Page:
How To Prepare For A Market Crash

2020 was a horrible year for millions of individuals due to the coronavirus pandemic. There was social distancing, lockdowns, business closures, and economic fear everywhere. While many of us are glad to say goodbye to 2020; the past year was however a good year with equities experiencing double digit gains. The S&P 500 rose 16.3% over the past year and the Dow Jones Industrial Average rose 7.3% respectively. The pandemic benefitted tech stocks the most as the NASDAQ rose 43.6% as online advertising and online spending ballooned. Investors saw huge gains in their retirement plans, brokerage accounts, and investment apps. This year however, we are due for a pullback. In order to make sure you hold onto these gains, make these 5 moves to properly prepare for a market crash.

1. Reevaluate Your Portfolio

Make sure your portfolio is properly balanced. The current stock market rally has probably led to your portfolio being too heavily tilted towards stocks. If your portfolio is over 75% invested in stocks, then you are too stock heavy. A well diversified portfolio has a healthy mixture of stocks and other income generating investments. Check all of your statement balances and calculate how much of your portfolio is in each asset class and each sector. You should never have more than 20% of your portfolio in any one stock or sector. For example, if your portfolio has 50% of your money in the FANG stocks (Amazon, Facebook, Netflix, and Google), then your portfolio is too tech heavy. Although they are all great companies, they should not comprise half of your portfolio. If the tech sector takes a downswing in 2021, then you will experience severe losses. Make sure you are not overly invested in any one sector.

2. Reduce Your Riskiest Positions

While growth stocks outperform during bull markets; they tend to underperform during bear markets. Now is the time to book some profits in your riskier stock positions that are overvalued. While I still love stocks like Snowflake, Netflix, and Square; they are no longer the screaming buys that they once were. I expect all of these stocks to dip during 2021. They are trading at significantly higher multiples than they were at the beginning of 2020. I expect small and midcap tech stocks to suffer the biggest pullback in 2020. Be careful with small and midcap stocks in 2021.

3. Pay Attention To The Industries You Invest In

Watch out for riskier industries. Traditional retail stocks and restaurant stocks will continue to face treacherous headwinds in 2021. Many of these companies will face a liquidity crunch in the coming year or worse face bankruptcy. Companies like J.C. Penney will likely be toast in 2021. Be sure to only invest in companies in these sectors with wide economic moats, access to capital, and strong balance sheets.

4. Add Some Dividend Payers

Large cap dividend stocks are a hub of safety during a topsy turvy market. I have found that my best performing stocks over the long term have been dividend payers. Dividend reinvestments allow you to add to your position without investing any more of your own capital. They also help to increase your portfolio return each year providing you with positive returns in a down market. Companies that pay dividends generate significant cash flow and have stronger balance sheets giving them the ability to weather severe economic downturns. Currently, I love companies like Abbvie, Pepsi, and JPMorgan Chase which have dividend yields in the 3 and 4 percent range.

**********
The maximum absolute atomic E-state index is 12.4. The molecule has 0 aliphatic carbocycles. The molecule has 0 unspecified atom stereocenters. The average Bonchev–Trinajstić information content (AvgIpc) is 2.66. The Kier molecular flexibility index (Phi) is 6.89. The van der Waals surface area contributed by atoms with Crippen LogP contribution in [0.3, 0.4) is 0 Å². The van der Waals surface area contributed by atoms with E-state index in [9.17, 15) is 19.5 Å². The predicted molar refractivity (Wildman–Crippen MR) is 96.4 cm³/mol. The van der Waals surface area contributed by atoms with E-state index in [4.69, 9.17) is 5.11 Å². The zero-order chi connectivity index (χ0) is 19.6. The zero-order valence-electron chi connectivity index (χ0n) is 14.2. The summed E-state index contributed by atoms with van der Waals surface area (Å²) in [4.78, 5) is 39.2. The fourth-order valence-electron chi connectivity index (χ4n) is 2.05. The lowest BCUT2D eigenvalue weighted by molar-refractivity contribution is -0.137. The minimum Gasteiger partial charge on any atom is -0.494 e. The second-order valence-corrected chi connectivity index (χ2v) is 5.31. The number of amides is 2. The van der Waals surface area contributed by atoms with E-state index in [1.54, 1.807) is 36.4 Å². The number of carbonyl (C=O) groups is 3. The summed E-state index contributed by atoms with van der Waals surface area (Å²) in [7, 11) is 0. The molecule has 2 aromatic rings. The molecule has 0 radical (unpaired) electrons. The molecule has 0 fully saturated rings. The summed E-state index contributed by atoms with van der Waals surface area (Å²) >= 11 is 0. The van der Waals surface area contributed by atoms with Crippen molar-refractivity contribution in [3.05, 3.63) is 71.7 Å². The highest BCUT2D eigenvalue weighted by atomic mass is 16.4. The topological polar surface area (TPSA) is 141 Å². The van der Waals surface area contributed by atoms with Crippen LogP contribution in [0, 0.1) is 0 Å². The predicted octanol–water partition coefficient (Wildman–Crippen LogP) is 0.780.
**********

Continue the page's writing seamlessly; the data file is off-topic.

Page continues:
Buy Some Bonds

Bond interest rates are very low right now and are not as attractive as in years past. But you must have some exposure to bonds in your portfolio. They add guaranteed income paid out on a fixed basis. You can add corporate bonds or buy a bond fund. Another way to add bond exposure is to buy good ole fashioned savings bonds. I personally buy I bonds every year through the Treasury Direct government website. I Bonds are currently paying just 1.68% but that rate resets every six months. The next rate reset will be in April of 2021. These bonds do extremely well when inflation rises. I bonds are easy to buy as they can be purchased in $25 denominations. I like that I can buy them, forget about them, and just let them accumulate interest over the years. 

Remember that at MultiplyMyMoney, we take a long-term investing focus. If the market dips in 2021, then see this as a great buying opportunity for companies that you believe in. Continue to invest during market dips and maintain a dollar cost averaging strategy. A consistent and steady investing strategy will have you on the path to millionaire status! Remember the best investors are long-term investors. These tips should have you well prepared for a market crash.

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